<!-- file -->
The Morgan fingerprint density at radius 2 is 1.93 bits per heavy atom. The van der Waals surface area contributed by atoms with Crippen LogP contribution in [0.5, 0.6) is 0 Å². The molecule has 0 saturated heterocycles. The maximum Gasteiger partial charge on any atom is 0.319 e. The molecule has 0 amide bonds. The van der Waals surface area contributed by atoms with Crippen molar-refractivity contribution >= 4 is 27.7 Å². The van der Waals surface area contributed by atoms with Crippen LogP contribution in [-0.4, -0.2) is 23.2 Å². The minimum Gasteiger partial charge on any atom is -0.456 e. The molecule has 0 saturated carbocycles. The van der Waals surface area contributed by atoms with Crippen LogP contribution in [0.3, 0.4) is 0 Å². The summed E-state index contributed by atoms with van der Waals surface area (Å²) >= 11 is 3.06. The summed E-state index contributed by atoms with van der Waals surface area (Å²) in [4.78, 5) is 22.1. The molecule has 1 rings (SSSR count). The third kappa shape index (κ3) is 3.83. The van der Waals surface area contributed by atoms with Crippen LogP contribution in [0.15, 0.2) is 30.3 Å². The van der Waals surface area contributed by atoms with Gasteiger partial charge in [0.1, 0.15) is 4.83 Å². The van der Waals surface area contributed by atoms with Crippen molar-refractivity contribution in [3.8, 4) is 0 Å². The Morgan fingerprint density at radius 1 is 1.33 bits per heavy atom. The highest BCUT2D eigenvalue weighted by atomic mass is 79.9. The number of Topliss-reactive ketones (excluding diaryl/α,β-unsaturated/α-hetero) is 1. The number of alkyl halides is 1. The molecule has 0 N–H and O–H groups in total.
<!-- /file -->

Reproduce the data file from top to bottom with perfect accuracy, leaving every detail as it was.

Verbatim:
The Morgan fingerprint density at radius 2 is 1.93 bits per heavy atom. The van der Waals surface area contributed by atoms with Crippen LogP contribution in [0.5, 0.6) is 0 Å². The molecule has 0 saturated heterocycles. The maximum Gasteiger partial charge on any atom is 0.319 e. The molecule has 0 amide bonds. The van der Waals surface area contributed by atoms with Crippen molar-refractivity contribution >= 4 is 27.7 Å². The van der Waals surface area contributed by atoms with Crippen LogP contribution in [-0.4, -0.2) is 23.2 Å². The minimum Gasteiger partial charge on any atom is -0.456 e. The molecule has 0 saturated carbocycles. The van der Waals surface area contributed by atoms with Crippen LogP contribution in [0.3, 0.4) is 0 Å². The summed E-state index contributed by atoms with van der Waals surface area (Å²) >= 11 is 3.06. The summed E-state index contributed by atoms with van der Waals surface area (Å²) in [4.78, 5) is 22.1. The molecule has 1 rings (SSSR count). The third kappa shape index (κ3) is 3.83. The van der Waals surface area contributed by atoms with Crippen LogP contribution in [0.15, 0.2) is 30.3 Å². The van der Waals surface area contributed by atoms with Gasteiger partial charge in [0.1, 0.15) is 4.83 Å². The van der Waals surface area contributed by atoms with Crippen molar-refractivity contribution in [3.8, 4) is 0 Å². The Morgan fingerprint density at radius 1 is 1.33 bits per heavy atom. The highest BCUT2D eigenvalue weighted by atomic mass is 79.9. The number of Topliss-reactive ketones (excluding diaryl/α,β-unsaturated/α-hetero) is 1. The number of alkyl halides is 1. The molecule has 0 N–H and O–H groups in total.